Defining and Measuring Gig Work

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March 2, 2020

AUTHOR
Laura Schultz

 

Traditionally, workers have fallen into one of two categories: employees or self-employed. Employees report to work during hours designated by the employer and do work as directed by the employer. The terms of the employment include a set rate of pay, benefits, and labor protections. Self-employed workers are individuals who run their own business.

The increased demand for flexibility from both workers and firms, the shift into the service-oriented economy, and advancements in technology have expanded the range of possible employment arrangements beyond employer-employee or self-employed. Workers can now provide labor as independent contractors, freelancers, on-call workers, temporary agency or contract firm employees, and online platform workers (e.g., Uber and Grubhub drivers). Economists refer to this growing type of work as alternative work arrangements. The media has dubbed these arrangements “gig work.”

While there is abundant anecdotal evidence of the changing nature of work, reliable and complete data related to these shifts are harder to find. There is a great deal of interest in understanding the scale and scope of the gig workforce as can be seen by the large number of recent studies producing estimates using household surveys or financial transaction data. However, there is no standard definition for gig work and relevant data are not collected on a regular schedule. This makes it difficult to use existing data to quantify the scale of these changes. Recent estimates of the gig workforce range from as low as 10 percent to as high as 36 percent. To illustrate the large range of findings, here is a sample of gig workforce estimates published since 2016:

  • 10.1 percent of workers participated in alternative employment arrangements.
  • 11.8 percent of earners in 2016 received a 1099-MISC or 1099-K suggesting they earned income from a firm through a nonemployee relationship.
  • 30 million Americans (18.5 percent of workforce) get primary income from gig work and an additional 15 million (9.2 percent) supplement their full-time work with gig work.
  • 13 percent of Americans earn their primary income from the independent workforce and an additional 14 percent supplement employment income as independent workers.
  • 3 in 10 workers participated in gig work in the past month. This included providing services (babysitting, handywork, driving) or selling goods (online marketplaces, craft fairs, etc.)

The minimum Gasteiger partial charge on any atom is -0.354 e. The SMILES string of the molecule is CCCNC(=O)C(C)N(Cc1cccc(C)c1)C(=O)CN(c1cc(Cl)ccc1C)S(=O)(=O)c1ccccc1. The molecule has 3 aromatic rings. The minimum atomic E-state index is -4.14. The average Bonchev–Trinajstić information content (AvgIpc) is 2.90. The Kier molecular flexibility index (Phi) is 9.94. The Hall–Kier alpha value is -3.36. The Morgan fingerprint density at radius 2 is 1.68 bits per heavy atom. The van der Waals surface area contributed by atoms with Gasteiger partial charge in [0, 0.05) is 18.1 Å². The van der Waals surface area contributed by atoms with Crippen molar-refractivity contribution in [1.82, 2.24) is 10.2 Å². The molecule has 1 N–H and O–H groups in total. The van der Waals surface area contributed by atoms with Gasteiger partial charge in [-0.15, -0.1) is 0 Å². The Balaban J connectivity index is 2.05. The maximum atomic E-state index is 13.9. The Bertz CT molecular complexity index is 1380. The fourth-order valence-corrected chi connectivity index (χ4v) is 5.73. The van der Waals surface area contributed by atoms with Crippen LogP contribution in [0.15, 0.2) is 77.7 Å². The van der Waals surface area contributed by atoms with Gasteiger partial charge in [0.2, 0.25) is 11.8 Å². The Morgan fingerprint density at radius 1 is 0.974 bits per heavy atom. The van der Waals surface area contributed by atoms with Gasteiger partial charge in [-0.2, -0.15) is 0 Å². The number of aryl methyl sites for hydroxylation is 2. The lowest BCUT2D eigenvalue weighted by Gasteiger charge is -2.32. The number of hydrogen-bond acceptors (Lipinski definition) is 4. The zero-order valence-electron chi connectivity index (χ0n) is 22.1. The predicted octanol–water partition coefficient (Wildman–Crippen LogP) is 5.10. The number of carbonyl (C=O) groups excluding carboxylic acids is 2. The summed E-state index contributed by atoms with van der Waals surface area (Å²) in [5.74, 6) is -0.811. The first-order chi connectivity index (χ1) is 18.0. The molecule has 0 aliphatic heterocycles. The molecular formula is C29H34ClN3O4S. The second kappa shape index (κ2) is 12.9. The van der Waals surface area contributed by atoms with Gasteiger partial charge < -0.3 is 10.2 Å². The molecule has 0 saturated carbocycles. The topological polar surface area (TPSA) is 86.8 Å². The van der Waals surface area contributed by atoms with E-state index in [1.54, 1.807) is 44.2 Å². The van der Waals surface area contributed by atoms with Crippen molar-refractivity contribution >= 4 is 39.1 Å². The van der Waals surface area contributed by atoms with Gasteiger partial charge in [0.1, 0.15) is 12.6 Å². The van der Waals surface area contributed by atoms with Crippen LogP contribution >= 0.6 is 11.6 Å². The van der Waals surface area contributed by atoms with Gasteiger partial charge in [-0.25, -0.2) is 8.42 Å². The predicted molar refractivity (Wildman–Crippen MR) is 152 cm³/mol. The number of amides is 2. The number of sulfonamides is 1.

• 35 percent of American workers freelance (9.8 percent full-time, 15.4 percent part-time, and 8.8 percent to supplement employment income).
  • 36 percent of all US workers participate in the gig economy in some capacity, including part-timers and multiple jobs holders.

There is a big difference between a 10th and a third of the workforce. A deeper read of the available studies finds that it is likely that 10-15 percent of the workforce relies on nontraditional employment as their primary job. When including people who earn secondary income from gig work, the share increases by another 10-15 percent. The largest segment of the gig workforce are independent contractors (4-12 percent of workers). The online platform workforce is still relatively small (1-4 percent of workers) but growing. The limited data available on New York suggests that the state’s workforce is less reliant on gig work than the national average. But given the size of New York’s workforce, a large share of the nation’s gig workforce is located within the state.

This brief reviews these recent reports that estimate the scale and scope of the gig economy. The next sections explore methods used to collect the data and the categories of workers included when measuring the gig economy. Breaking workers and estimates into different categories, independent contractor versus contract firm employee versus online platform worker, provides greater insights into the current composition of the gig workforce. The final section presents measures related to the gig economy in New York.

Read the policy brief here.

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